Within days of the Supreme Court scrapping 122 2G licences, global telecom firm Bahrain Telecom (Batelco) on Wednesday announced the sale of its entire 43% stake in STel for $175 million (around Rs 925 crore).
Bahrain Telecom will be the first foreign telecom firm to exit the Indian market.
“This is a part of an earlier understanding with its Indian partner to exit, given the circumstances surrounding the 2G probe in India over the past 12 months,” Bahrain Telecom said in a statement.
Batelco had acquired 42.7% stake in STel through two transactions in May and June 2009 for a total of $175 million.
STel had bagged 2G licences in January 2008 in six circles.
“BMIC Limited, a 100% Batelco-owned subsidiary company, entered into an agreement, in the fourth quarter of 2011 to sell its 42.7% stake in STel for $175 million to its Indian partner Sky City Foundation Limited,” said Shaikh Mohamed bin Isa Al Khalifa, chief executive, Batelco group.
The sale has to be completed by October.
STel held licences in Assam, North-East, Bihar, Orissa, Himachal Pradesh and Jammu and Kashmir and the company has a subscriber base of over 3.6 million. It ranks 12th out of 15 players by subscribers.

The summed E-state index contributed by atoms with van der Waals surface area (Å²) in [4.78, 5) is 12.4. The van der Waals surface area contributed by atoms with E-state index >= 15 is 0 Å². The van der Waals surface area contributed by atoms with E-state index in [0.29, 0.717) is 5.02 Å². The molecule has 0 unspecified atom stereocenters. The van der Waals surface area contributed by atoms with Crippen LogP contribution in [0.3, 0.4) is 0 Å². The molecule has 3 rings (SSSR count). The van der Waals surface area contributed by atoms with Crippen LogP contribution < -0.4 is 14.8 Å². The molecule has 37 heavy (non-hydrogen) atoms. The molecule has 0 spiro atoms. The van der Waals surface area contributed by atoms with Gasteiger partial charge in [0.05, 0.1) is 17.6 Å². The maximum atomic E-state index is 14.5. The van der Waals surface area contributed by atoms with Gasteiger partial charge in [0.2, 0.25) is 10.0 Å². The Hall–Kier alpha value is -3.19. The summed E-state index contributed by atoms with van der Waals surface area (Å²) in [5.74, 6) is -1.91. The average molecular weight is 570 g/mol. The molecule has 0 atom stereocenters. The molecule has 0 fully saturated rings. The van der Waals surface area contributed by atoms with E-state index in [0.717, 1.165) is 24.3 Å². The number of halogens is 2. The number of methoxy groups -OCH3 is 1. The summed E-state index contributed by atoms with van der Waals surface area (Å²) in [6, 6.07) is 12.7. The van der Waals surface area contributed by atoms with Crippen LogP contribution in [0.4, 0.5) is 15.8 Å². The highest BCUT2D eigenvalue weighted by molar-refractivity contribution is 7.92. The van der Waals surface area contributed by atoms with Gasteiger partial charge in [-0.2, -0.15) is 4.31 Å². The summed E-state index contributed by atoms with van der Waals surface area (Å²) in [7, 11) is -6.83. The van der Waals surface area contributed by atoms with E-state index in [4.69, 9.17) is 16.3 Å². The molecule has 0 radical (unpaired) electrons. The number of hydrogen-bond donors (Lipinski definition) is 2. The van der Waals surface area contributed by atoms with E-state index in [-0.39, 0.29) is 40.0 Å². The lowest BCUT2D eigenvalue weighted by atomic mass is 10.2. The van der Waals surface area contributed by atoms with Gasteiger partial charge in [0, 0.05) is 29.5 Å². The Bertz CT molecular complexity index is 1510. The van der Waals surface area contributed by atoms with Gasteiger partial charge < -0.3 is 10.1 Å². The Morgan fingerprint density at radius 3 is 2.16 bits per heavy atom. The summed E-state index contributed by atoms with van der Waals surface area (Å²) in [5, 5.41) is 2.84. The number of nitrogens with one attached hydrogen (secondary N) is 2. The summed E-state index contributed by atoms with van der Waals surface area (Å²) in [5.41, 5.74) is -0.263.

STel officials could not be contacted for comments.
This comes close on heels of another global player Telenor, the majority shareholder in Uninor, writing off about $721 million after the Supreme Court’s decision.
UAE operator Etisalat, which owns 45% stake in India affiliate Etisalat DB, also lost its licence last week. Etisalat has said it would study the court judgement, but declined to say on whether it would now seek to exit the country.
India punch: Telenor in red
Norwegian GIANT Telenor posted a sharp profit fall for 2011 after taking a charge of 4.2 billion kroner (€550 million, $720 million) on its Indian unit after the Supreme Court cancelled 122 licences.
Net profit in 2011 fell 44.6% from the level a year earlier to 7.9 billion kroner in large part due to complications from its majority stake in Uninor.
“We are working to protect our investments in all possible manners, and will consider every option prior to any further investments,” said Jon Fredrik Baksaas, chief executive, Telenor. “We expect Indian authorities to conduct a swift and fair process.”